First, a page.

INPATIENT CARE FOR SYMPTOMATIC, HIV-INFECTED PERSONS - A LONGITUDINAL-STUDY OF HOSPITALIZATIONS, INPATIENT DRUG-USE, AND RELATED COSTS

MGW DIJKGRAAF*, AHP LUIJBEN, JC JAGER, AJP SCHRIJVERS, JCC BORLEFFS

*Corresponding author for this work

Research output: Contribution to journalArticleAcademicpeer-review

12 Citations (Scopus)

Abstract

Patterns in the costs of hospital in-patient care and in-patient drug treatment of 121 symptomatic, HIV-infected patients ave described for a university hospital between 1987 and 1991. Trend analyses have been performed on quarterly and yearly data using parametric and non-parametric statistical techniques. During the 5-year study period the demand for hospital beds almost quadrupled despite a constant number of admissions per person-year and a 40% decrease in the average length of stay. The demand for beds was highest in the autumn and winter months. The impact of female and/or heterosexual subgroups on the yearly utilization of resources increased and reasons for hospitalization became more diverse; there were fewer hospitalizations for Pneumocystis carinii pneumonia infection. Antimicrobial drug treatment accounted for the increased drug treatment costs. The implications for AIDS-treating specialists, hospital managers, and scenario analysts are discussed.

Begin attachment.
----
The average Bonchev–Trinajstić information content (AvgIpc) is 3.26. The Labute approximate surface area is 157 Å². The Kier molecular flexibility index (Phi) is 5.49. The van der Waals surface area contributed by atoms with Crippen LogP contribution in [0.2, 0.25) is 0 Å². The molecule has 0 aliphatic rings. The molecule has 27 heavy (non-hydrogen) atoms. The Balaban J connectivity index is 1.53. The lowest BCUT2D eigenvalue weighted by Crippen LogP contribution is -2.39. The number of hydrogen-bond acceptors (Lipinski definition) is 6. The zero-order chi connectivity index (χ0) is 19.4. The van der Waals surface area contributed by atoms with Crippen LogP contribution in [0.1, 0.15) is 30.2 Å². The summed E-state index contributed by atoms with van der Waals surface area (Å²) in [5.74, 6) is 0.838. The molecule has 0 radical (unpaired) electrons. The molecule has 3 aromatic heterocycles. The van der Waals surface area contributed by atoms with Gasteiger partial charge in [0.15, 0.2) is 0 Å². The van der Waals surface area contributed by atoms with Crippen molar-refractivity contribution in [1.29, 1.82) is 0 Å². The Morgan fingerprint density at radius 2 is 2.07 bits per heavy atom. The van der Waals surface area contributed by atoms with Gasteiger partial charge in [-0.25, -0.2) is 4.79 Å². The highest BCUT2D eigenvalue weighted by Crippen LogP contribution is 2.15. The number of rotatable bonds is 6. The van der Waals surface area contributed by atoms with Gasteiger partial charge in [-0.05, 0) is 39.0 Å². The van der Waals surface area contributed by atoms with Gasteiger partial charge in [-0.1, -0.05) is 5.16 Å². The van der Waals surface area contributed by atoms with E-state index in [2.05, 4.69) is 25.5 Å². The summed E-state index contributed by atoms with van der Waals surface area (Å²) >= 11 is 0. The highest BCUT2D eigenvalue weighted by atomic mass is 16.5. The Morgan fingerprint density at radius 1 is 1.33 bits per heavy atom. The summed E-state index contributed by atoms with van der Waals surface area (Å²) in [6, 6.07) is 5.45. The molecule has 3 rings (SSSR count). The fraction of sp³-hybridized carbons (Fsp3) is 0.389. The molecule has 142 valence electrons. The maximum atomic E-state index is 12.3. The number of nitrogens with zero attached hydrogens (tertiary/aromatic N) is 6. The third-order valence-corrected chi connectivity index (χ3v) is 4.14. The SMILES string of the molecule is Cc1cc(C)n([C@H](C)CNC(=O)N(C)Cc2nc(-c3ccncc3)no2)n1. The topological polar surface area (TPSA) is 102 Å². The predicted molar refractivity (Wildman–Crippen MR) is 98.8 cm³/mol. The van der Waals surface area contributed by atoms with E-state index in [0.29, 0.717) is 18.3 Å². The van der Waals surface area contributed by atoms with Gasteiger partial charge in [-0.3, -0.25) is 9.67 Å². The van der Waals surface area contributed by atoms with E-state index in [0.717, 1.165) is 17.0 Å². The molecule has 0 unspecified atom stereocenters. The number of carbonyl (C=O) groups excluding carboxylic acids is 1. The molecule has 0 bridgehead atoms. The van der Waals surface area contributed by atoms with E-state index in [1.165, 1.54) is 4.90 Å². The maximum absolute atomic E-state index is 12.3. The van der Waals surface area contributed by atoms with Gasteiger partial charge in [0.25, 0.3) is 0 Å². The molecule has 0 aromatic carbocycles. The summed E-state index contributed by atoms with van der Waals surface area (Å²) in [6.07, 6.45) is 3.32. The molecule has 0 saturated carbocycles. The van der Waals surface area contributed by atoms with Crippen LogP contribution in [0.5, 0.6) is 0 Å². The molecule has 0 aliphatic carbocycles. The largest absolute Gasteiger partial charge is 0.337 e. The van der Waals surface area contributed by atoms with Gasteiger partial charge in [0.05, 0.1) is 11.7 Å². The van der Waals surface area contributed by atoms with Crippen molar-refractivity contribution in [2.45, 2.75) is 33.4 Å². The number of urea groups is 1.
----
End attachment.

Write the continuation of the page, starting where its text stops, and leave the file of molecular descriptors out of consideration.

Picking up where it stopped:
Original languageEnglish
Pages (from-to)321-336
Number of pages16
JournalAids care : Psychological and socio-Medical aspects of aids/hiv
Volume7
Issue number3
DOIs
Publication statusPublished - 1995
Externally publishedYes

Keywords

  • ACQUIRED-IMMUNODEFICIENCY-SYNDROME
  • UNITED-STATES
  • AIDS
  • FLUCONAZOLE
  • EPIDEMIC
  • DURATION
  • SURVIVAL
  • IMPACT

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